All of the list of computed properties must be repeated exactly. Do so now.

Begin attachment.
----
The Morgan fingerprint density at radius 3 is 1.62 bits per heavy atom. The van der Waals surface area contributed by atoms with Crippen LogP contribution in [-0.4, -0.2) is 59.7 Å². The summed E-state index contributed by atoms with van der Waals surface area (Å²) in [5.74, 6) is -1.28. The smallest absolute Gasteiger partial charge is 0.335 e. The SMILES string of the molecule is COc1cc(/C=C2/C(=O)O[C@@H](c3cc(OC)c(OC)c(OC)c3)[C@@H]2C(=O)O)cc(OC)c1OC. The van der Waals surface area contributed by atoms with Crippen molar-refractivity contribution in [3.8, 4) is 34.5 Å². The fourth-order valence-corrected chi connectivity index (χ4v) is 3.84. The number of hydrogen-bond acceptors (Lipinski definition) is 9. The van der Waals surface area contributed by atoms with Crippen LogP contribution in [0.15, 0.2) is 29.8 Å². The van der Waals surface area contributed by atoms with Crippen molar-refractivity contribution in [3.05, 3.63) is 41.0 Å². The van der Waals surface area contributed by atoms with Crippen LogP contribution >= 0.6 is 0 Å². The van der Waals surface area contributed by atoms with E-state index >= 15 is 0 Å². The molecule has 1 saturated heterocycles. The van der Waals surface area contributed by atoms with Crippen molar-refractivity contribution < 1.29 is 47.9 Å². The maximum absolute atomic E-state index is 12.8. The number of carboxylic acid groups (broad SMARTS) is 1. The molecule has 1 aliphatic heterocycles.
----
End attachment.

The Morgan fingerprint density at radius 3 is 1.62 bits per heavy atom. The van der Waals surface area contributed by atoms with Crippen LogP contribution in [-0.4, -0.2) is 59.7 Å². The summed E-state index contributed by atoms with van der Waals surface area (Å²) in [5.74, 6) is -1.28. The smallest absolute Gasteiger partial charge is 0.335 e. The SMILES string of the molecule is COc1cc(/C=C2/C(=O)O[C@@H](c3cc(OC)c(OC)c(OC)c3)[C@@H]2C(=O)O)cc(OC)c1OC. The van der Waals surface area contributed by atoms with Crippen molar-refractivity contribution in [3.8, 4) is 34.5 Å². The fourth-order valence-corrected chi connectivity index (χ4v) is 3.84. The number of hydrogen-bond acceptors (Lipinski definition) is 9. The van der Waals surface area contributed by atoms with Crippen LogP contribution in [0.15, 0.2) is 29.8 Å². The van der Waals surface area contributed by atoms with Crippen molar-refractivity contribution in [3.05, 3.63) is 41.0 Å². The van der Waals surface area contributed by atoms with Crippen LogP contribution >= 0.6 is 0 Å². The van der Waals surface area contributed by atoms with E-state index >= 15 is 0 Å². The molecule has 1 saturated heterocycles. The van der Waals surface area contributed by atoms with Crippen molar-refractivity contribution < 1.29 is 47.9 Å². The maximum absolute atomic E-state index is 12.8. The number of carboxylic acid groups (broad SMARTS) is 1. The molecule has 1 aliphatic heterocycles.